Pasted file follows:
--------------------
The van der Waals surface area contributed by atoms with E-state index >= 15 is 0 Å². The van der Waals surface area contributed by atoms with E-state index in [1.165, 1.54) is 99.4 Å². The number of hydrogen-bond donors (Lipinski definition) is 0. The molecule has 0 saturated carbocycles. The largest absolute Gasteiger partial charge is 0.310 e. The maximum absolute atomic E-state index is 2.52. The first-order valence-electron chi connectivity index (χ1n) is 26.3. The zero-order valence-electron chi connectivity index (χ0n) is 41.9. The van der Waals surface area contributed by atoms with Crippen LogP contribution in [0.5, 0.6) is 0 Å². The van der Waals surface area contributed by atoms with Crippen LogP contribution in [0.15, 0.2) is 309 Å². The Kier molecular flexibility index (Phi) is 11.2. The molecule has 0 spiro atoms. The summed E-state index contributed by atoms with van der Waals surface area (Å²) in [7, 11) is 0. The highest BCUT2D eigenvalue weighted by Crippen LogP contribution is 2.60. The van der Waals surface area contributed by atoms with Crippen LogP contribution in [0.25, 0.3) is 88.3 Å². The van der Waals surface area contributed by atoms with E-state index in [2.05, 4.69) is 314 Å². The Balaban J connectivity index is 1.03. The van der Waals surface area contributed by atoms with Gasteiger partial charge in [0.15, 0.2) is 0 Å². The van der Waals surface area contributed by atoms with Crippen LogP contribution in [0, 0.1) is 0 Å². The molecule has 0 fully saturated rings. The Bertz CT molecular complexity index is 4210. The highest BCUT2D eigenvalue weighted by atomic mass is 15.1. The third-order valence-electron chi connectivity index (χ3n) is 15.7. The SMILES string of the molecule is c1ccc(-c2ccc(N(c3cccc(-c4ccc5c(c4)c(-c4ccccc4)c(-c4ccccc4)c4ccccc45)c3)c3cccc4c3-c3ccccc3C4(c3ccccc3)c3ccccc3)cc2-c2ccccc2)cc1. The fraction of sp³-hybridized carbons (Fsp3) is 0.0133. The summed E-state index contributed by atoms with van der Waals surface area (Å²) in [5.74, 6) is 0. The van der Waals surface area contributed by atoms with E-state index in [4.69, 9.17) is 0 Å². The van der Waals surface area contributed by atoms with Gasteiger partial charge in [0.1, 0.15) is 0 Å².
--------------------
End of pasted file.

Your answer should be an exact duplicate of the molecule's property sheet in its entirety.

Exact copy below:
The van der Waals surface area contributed by atoms with E-state index >= 15 is 0 Å². The van der Waals surface area contributed by atoms with E-state index in [1.165, 1.54) is 99.4 Å². The number of hydrogen-bond donors (Lipinski definition) is 0. The molecule has 0 saturated carbocycles. The largest absolute Gasteiger partial charge is 0.310 e. The maximum absolute atomic E-state index is 2.52. The first-order valence-electron chi connectivity index (χ1n) is 26.3. The zero-order valence-electron chi connectivity index (χ0n) is 41.9. The van der Waals surface area contributed by atoms with Crippen LogP contribution in [0.5, 0.6) is 0 Å². The van der Waals surface area contributed by atoms with Crippen LogP contribution in [0.15, 0.2) is 309 Å². The Kier molecular flexibility index (Phi) is 11.2. The molecule has 0 spiro atoms. The summed E-state index contributed by atoms with van der Waals surface area (Å²) in [7, 11) is 0. The highest BCUT2D eigenvalue weighted by Crippen LogP contribution is 2.60. The van der Waals surface area contributed by atoms with Crippen LogP contribution in [0.25, 0.3) is 88.3 Å². The van der Waals surface area contributed by atoms with E-state index in [2.05, 4.69) is 314 Å². The Balaban J connectivity index is 1.03. The van der Waals surface area contributed by atoms with Gasteiger partial charge in [0.15, 0.2) is 0 Å². The van der Waals surface area contributed by atoms with Crippen LogP contribution in [0, 0.1) is 0 Å². The molecule has 0 fully saturated rings. The Bertz CT molecular complexity index is 4210. The highest BCUT2D eigenvalue weighted by atomic mass is 15.1. The third-order valence-electron chi connectivity index (χ3n) is 15.7. The SMILES string of the molecule is c1ccc(-c2ccc(N(c3cccc(-c4ccc5c(c4)c(-c4ccccc4)c(-c4ccccc4)c4ccccc45)c3)c3cccc4c3-c3ccccc3C4(c3ccccc3)c3ccccc3)cc2-c2ccccc2)cc1. The fraction of sp³-hybridized carbons (Fsp3) is 0.0133. The summed E-state index contributed by atoms with van der Waals surface area (Å²) in [5.74, 6) is 0. The van der Waals surface area contributed by atoms with E-state index in [4.69, 9.17) is 0 Å². The van der Waals surface area contributed by atoms with Gasteiger partial charge in [0.1, 0.15) is 0 Å².